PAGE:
Kolkata: Students at IIT Kharagpur are working on an Autonomous Underwater Vehicle (UAV), which is more intelligent than drones and can perform assigned tasks under water like searching for debris of a flight crashed in the sea.
At the Centre for Robotics, students have already developed ‘Kraken 3.0', a prototype UAV which can go as deep as 10 metres in a pool of water just like a submarine. “We pre-program it so that it can do specifically assigned tasks like under-water surveying, identifying lost objects or debris, picking them up, etc. It can also be used for conducting repairs under the hull of a ship,” Abhay Kumar, who is leading the team of students, told PTI.
Armed with strong censors and cameras to detect its surroundings, the 1.3-metre-long under-water robot is a six-thruster model which can rotate itself in five directions. Drones can't be used under water because their wireless technologies do not work inside water. “Once an UAV is under water it has to take its own decisions. Therefore it has a higher level of intelligence than drones. A powerful on-board computer is part of the machine,” Kumar said.
The robots are also programmed to handle emergencies on their own.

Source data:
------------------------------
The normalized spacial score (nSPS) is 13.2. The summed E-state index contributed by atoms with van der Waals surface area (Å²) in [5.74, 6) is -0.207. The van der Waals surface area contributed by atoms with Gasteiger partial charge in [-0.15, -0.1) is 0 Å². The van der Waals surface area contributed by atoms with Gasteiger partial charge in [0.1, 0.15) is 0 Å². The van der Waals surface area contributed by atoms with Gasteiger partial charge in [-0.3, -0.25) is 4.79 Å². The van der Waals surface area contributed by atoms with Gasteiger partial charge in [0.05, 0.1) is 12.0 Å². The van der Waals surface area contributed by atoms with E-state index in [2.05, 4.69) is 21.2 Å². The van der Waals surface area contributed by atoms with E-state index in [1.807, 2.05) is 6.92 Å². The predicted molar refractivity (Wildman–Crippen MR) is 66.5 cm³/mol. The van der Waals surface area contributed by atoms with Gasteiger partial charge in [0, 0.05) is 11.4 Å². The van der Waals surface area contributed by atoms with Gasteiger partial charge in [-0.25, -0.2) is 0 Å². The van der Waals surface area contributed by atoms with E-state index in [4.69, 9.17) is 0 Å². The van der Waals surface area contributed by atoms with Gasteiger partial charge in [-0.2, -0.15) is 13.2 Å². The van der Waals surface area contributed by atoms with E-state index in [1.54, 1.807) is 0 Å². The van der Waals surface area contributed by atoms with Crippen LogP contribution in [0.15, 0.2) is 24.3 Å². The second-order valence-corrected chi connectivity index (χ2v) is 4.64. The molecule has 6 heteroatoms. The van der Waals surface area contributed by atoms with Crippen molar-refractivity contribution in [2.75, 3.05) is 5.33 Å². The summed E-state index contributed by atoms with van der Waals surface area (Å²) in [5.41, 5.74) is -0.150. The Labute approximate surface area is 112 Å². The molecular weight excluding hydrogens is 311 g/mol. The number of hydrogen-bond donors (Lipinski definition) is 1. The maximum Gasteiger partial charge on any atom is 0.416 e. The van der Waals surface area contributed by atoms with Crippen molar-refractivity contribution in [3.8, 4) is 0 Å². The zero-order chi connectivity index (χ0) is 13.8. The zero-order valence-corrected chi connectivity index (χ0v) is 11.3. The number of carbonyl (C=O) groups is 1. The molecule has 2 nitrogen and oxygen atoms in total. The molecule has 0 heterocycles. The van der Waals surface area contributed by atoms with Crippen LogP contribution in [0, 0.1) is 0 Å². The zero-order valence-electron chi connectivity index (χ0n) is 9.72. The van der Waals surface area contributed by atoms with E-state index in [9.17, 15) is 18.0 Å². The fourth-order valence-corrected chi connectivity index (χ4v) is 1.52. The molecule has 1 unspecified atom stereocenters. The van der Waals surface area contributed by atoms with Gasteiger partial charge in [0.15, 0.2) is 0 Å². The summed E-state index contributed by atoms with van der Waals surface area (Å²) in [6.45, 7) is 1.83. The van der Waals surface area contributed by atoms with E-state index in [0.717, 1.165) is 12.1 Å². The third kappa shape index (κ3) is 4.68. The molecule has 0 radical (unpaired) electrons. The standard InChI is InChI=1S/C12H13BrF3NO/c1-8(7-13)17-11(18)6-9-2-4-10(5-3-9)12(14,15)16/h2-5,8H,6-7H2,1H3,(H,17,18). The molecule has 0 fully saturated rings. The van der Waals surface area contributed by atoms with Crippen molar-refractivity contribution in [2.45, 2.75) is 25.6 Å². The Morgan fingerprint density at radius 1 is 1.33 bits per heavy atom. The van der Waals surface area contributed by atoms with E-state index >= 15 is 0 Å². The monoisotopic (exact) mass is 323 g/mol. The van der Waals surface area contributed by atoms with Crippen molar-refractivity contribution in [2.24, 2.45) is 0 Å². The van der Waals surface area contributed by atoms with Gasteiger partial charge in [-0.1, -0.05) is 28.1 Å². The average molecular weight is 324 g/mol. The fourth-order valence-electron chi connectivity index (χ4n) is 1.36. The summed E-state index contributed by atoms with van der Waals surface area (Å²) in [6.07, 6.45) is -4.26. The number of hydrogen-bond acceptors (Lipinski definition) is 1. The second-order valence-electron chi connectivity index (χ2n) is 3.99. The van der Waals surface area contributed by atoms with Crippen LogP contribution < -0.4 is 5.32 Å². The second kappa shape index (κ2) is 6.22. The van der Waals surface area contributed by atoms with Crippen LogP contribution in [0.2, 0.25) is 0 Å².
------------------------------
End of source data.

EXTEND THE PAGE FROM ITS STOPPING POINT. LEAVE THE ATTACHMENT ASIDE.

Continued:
“It may face obstacles under the water and so it is programmed how to act in case of an emergency,” the fourth-year undergraduate student of Ocean Engineering and Naval Architecture department said.
Even in the case of the doomed Malaysia Airlines flight MH370 which went missing last year in the Indian Ocean, UAVs were assigned to locate the debris inside the sea.
In India, the first such indigenous UAV was developed at the IIT a few years ago. Since then other institutes have also developed prototypes but real-life applications are still far away.
Mentored by Professor C S Kumar of the mechanical engineering department, the Centre for Robotics has students from different departments like Electronics, Computer Science, Ocean Engineering, physics, science, etc. Prof Kumar said the centre is an extra-curricular activity for the students.
“They work during evening and night hours. Here they learn more than what they do in the classroom,” he said. The students are now gearing themselves for participating in the International AUVSI RoboSub Competition to be held at California in July. It is meant for industries and students to display their skills in underwater robotics.
At the hydrodynamics lab, they are busy doing active testing to develop a rugged autonomous vehicle. The team aims to commercialise the vehicle as an education tool. Students say they are also interested in connecting with entrepreneurs in the field for partnerships.